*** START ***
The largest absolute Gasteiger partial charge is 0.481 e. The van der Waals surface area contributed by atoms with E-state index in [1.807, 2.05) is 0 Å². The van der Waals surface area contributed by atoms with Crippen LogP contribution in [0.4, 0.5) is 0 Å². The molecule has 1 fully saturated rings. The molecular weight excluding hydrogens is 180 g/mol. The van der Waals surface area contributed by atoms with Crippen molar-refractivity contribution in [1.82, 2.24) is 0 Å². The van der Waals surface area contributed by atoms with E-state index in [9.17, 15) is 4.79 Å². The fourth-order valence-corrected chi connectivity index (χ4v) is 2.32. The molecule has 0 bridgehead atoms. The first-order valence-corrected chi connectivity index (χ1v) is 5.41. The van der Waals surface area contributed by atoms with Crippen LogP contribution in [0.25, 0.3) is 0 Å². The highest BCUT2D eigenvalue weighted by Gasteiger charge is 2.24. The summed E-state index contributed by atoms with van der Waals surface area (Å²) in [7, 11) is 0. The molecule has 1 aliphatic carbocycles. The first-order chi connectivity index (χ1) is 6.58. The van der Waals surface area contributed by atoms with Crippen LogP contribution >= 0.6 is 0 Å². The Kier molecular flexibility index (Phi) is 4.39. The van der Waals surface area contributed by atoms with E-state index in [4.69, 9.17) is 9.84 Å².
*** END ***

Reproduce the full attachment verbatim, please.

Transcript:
The largest absolute Gasteiger partial charge is 0.481 e. The van der Waals surface area contributed by atoms with E-state index in [1.807, 2.05) is 0 Å². The van der Waals surface area contributed by atoms with Crippen LogP contribution in [0.4, 0.5) is 0 Å². The molecule has 1 fully saturated rings. The molecular weight excluding hydrogens is 180 g/mol. The van der Waals surface area contributed by atoms with Crippen molar-refractivity contribution in [1.82, 2.24) is 0 Å². The van der Waals surface area contributed by atoms with E-state index in [9.17, 15) is 4.79 Å². The fourth-order valence-corrected chi connectivity index (χ4v) is 2.32. The molecule has 0 bridgehead atoms. The first-order valence-corrected chi connectivity index (χ1v) is 5.41. The van der Waals surface area contributed by atoms with Crippen LogP contribution in [0.25, 0.3) is 0 Å². The highest BCUT2D eigenvalue weighted by Gasteiger charge is 2.24. The summed E-state index contributed by atoms with van der Waals surface area (Å²) in [7, 11) is 0. The molecule has 1 aliphatic carbocycles. The first-order chi connectivity index (χ1) is 6.58. The van der Waals surface area contributed by atoms with Crippen LogP contribution >= 0.6 is 0 Å². The Kier molecular flexibility index (Phi) is 4.39. The van der Waals surface area contributed by atoms with E-state index in [4.69, 9.17) is 9.84 Å².